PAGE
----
Layous et al. (18) presented a new model for the effectiveness of positive interventions. They believe that positive interventions not only directly increase the well-being and reduce symptoms of depression, however, they also indirectly increase the positive thoughts, positive behavior, and positive emotions. Therefore, during therapy sessions these two goals are pursued simultaneously, which increases the effectiveness of this treatment and thus, enhances the well-being of patients.

Other results showed that group positive psychotherapy significantly decreased the blood sugar in type 2 diabetic patients. The obtained results are in line with the researches of Yi-Frazier et al. (31), Celano et al. (32), Robertson et al. (33), and Snoek and Skinner (34). Furthermore, the obtained results are in line with other known therapies in psychology such as stress management with cognitive-behavioral method (35); mindfulness (36) and relaxation (21), which can almost control blood sugar in type 2 diabetic patients.

As a result, it will bring strengthening positive beliefs and promising and reducing stress in patients. In this regard, Joyce et al. (31), had done a review research about the effectiveness of positive psychology on diabetes outcomes. The results showed that positive personal characteristics such as self-confidence, self-efficacy, and also positive environmental factors, such as monitoring and others supporting, are important predictors for controlling blood sugar and managing diabetes over the life.

5.1. Conclusions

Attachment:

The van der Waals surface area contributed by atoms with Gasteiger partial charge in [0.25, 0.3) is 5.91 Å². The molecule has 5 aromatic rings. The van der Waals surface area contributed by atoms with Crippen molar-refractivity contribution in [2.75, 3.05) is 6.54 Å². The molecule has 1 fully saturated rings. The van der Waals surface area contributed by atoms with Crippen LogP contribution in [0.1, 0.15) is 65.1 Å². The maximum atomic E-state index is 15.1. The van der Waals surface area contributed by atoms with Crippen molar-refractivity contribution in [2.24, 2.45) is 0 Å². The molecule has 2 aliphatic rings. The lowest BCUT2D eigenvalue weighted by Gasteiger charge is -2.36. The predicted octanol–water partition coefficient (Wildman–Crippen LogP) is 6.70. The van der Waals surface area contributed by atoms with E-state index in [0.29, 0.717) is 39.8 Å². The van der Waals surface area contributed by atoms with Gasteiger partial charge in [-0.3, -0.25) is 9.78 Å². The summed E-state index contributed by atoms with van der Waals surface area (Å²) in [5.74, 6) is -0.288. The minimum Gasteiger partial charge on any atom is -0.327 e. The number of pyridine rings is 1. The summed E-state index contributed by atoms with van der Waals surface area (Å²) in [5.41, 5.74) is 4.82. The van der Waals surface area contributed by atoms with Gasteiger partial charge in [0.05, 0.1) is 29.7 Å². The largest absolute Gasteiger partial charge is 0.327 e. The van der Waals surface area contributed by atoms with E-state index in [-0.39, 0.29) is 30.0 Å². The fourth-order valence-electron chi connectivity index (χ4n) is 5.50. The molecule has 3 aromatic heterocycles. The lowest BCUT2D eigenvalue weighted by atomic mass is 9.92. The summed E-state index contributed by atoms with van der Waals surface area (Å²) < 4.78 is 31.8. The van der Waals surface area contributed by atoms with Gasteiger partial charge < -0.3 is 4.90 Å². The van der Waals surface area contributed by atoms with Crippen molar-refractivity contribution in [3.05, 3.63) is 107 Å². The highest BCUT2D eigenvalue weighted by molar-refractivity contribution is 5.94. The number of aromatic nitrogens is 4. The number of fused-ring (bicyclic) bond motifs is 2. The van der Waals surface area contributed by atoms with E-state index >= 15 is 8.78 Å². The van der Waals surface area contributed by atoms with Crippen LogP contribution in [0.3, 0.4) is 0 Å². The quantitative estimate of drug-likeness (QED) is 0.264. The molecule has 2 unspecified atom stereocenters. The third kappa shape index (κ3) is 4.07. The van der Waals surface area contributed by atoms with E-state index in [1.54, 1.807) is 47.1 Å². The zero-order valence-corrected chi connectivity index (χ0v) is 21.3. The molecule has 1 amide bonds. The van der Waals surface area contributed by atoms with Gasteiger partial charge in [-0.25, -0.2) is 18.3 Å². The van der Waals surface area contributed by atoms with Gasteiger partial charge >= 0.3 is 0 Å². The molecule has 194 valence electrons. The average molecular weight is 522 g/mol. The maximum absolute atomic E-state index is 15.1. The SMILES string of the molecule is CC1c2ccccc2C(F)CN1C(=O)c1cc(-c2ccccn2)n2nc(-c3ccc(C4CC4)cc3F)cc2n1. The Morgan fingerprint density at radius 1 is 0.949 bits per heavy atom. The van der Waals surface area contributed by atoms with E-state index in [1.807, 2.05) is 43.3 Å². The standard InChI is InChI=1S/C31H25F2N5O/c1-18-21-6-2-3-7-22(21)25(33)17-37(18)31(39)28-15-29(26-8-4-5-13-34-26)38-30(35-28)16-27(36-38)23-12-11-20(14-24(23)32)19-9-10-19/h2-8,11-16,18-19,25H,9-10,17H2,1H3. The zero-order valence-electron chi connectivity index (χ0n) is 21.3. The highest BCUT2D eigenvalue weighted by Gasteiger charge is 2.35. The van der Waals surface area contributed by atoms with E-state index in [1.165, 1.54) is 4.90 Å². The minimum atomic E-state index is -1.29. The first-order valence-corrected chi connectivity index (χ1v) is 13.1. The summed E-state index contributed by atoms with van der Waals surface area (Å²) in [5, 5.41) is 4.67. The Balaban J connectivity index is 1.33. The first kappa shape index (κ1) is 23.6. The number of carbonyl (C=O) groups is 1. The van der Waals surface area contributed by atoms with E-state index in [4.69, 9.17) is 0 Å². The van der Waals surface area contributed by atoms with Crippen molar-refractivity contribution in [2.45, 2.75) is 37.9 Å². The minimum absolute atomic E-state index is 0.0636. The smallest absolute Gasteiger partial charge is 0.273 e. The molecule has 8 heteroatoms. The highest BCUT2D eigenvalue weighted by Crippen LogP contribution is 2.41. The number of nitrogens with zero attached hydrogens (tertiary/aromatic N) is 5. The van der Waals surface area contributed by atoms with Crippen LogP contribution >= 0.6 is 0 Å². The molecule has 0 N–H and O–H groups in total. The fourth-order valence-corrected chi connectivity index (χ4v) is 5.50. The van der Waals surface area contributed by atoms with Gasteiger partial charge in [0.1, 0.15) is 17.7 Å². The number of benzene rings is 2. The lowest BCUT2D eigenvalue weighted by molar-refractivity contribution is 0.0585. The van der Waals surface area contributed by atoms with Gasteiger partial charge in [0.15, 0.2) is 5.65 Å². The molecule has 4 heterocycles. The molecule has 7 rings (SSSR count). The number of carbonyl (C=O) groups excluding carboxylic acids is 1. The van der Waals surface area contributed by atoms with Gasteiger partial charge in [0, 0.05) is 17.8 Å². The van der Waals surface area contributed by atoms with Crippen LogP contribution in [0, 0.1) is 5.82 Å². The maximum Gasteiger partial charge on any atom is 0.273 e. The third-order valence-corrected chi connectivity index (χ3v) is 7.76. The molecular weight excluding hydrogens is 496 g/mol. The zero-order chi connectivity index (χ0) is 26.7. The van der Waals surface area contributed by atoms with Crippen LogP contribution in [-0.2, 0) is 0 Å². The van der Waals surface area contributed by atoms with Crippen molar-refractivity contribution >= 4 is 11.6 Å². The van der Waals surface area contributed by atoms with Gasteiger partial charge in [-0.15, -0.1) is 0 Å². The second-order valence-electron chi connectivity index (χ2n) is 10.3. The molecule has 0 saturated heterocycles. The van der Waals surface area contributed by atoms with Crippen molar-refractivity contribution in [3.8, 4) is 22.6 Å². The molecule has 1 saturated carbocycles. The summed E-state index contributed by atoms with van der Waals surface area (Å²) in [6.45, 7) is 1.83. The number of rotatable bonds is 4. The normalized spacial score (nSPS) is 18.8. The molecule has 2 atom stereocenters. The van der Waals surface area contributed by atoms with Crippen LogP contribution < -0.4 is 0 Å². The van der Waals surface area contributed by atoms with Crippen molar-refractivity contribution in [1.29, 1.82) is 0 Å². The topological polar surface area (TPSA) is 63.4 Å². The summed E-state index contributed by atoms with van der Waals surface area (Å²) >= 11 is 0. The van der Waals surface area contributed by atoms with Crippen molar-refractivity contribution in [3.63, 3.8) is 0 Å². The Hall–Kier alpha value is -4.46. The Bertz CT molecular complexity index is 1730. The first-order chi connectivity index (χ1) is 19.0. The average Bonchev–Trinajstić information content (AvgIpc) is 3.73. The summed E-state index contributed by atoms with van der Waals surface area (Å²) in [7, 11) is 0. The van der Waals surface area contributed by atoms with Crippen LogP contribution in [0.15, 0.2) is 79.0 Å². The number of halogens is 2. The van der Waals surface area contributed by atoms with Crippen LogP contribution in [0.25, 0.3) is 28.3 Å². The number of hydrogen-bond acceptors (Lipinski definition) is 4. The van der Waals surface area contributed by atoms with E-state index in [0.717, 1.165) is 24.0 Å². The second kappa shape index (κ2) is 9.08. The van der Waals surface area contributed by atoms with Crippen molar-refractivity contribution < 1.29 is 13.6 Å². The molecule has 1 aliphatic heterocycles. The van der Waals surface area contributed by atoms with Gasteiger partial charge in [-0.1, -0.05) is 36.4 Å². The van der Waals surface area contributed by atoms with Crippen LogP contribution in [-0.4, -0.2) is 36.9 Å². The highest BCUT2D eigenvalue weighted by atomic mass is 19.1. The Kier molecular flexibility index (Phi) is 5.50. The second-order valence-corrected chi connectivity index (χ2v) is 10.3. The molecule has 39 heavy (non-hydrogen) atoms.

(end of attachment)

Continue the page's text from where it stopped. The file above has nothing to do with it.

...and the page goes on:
This research addressed the effectiveness of positive psychology interventions on physical and mental health of patients with type 2 diabetes for the first time by considering the advantages and disadvantages of previous researches. Overall, the findings indicate that this method of treatment has beneficial effects on the health and well-being of patients with type 2 diabetes. Hence this affordable therapy, in terms of time and cost, can be used widely used in Diabetes Treatment Centers to improve the health of patients. As the researchers in this study have found the strengths and weaknesses of their study, they also propose that in future studies the group positive psychotherapy in comparison with other treatments on well-being and happiness determine better effective treatments. Also, this therapy examines the stability of treatment effects on mental and physical characteristics with long-term follow up (1 year) and if it becomes effective it would use it for treating patients. On the other hand, the present study has some limitations and shortcomings. The main reasons for the limitations of this study are lack of control of confounding variables such as personality, physical, and also socio-cultural variables, the lack of cooperation from many participants, no placebo control group in order to control the nonspecific effects of treatment, lack of time, low cost of finance, lack of facilities, and lack of treatment space to follow-up study for the stability of treatment effects.